Can I sue the State of New York?
If you want to sue the State of New York (as well as certain state-related entities) for damages, the lawsuit must be brought in the New York State Court of Claims, with certain exceptions noted below. The court does not have jurisdiction over individuals, even if they are employed by the State. If a state agency is at fault, the suit should not be against the particular agency, but, rather, against the State of New York.
Where do I sue?
There are certain public authorities that are deemed to have a distinct legal existence separate and apart from the State, such that they are sued in their own names. Some of these public authorities are not sued in the Court of Claims, but in State Supreme Court, under the procedures set forth in the Public Authorities Law or in the General Municipal Law. The legislation that establishes the particular authority will indicate whether the agency should be sued in the Court of Claims or in State Supreme Court. Lawsuits against municipal governments are brought pursuant to the General Municipal Law. The Court of Claims does not govern actions against correctional facilities, county jails, or claims dealing with negligently maintaining town or county roads. If the defendant is the New York State Thruway Authority, the City University of New York, or the New York State Power Authority, the particular defendant must be served in addition to the attorney General.
What Time Limits Apply?
Most claims against the State (in the Court of Claims) or against a local government (in State Supreme Court) require that certain actions be taken within a very short period of time, usually 90 days.
What is the Procedure?
To sue in the Court of Claims, one must first prepare a "claim," file it with the court clerk, and serve a copy on the NYS Attorney General personally or by certified mail return receipt requested. A $50 fee is required when filing a Claim. The Claim is deemed filed when it is actually received by the Chief Clerk in Albany. The claim can be filed by personally delivering it, by regular mail, and even by facsimile. While one category of claims (appropriation claims) may be filed within three years after the right accrues, other claims have a shorter time period. Personal injury and property damage claims require a claim within 90 days. For wrongful death claims, the 90 days runs from appointment of an executor or administrator but within two years of death. Breach of contract and certain other grounds have a six month time limit. Disability of a claimant may extend the time limit to two years after the disability ends.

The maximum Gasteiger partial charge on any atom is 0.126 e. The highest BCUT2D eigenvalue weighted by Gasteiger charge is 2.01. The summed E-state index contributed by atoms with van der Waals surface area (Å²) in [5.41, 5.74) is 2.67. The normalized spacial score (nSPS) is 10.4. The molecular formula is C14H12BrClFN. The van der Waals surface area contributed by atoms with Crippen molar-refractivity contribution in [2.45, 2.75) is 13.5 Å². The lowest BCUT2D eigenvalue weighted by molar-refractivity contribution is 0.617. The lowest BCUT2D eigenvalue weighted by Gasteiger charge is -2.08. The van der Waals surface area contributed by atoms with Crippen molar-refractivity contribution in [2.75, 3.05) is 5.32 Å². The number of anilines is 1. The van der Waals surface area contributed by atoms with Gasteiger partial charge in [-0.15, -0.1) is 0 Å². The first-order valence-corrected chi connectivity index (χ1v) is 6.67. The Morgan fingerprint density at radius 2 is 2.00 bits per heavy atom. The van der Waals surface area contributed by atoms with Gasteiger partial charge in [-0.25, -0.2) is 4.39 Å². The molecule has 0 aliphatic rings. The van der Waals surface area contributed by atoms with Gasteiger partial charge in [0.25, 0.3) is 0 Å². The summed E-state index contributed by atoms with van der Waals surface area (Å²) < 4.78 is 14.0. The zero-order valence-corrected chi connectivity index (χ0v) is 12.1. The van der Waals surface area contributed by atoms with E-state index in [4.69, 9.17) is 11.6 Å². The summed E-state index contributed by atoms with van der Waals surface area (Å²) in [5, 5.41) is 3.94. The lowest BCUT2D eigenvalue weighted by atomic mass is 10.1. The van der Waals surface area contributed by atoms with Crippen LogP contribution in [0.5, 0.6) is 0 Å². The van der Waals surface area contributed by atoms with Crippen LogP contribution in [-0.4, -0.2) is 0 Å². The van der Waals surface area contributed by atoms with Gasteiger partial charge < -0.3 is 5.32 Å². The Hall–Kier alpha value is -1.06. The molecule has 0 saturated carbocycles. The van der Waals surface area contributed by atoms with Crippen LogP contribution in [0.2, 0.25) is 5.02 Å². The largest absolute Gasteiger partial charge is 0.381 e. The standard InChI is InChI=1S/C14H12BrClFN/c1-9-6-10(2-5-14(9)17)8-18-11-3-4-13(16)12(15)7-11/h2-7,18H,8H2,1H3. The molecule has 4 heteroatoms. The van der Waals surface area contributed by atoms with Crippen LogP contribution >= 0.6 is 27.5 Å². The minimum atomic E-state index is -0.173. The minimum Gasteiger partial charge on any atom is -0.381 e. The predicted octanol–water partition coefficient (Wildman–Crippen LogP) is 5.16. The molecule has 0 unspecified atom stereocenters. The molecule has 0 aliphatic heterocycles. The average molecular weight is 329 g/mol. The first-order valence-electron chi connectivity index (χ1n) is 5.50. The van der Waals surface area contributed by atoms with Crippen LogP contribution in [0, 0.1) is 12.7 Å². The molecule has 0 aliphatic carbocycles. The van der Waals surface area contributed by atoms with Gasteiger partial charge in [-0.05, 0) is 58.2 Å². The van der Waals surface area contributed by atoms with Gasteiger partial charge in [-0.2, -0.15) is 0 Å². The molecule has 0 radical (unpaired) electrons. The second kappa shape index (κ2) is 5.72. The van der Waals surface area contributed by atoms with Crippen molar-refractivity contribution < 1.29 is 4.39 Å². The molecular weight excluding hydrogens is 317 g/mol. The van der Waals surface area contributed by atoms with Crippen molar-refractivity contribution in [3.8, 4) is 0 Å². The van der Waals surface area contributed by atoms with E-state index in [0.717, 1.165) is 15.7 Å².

What Should be Included in the Claim?
The Claim provides details such as when and where the claim arose, and the damages claimed. It must be sufficient to provide the State with notice to allow it to investigate and must allege facts sufficient to state a cause of action.
Are There Ways To Extend The Time to File A Claim?
If a potential claimant files a Notice of Intention to File a Claim, that may extend the time to serve and file certain types of claim to at least one year from the date the claim accrued and in some cases two years. The Notice of Intention document is served upon the Attorney General, and in circumstances where the defendant is an entity other than the State of New York, that entity must also be served with the document. If a claim is not timely filed, one can, under certain circumstances, make a motion for permission to file a late claim. And if one tiely filed a Notice of Intention but fails to follow through with actually serving or filing a claim, one can make a motion to treat the Notice of Intention as a claim.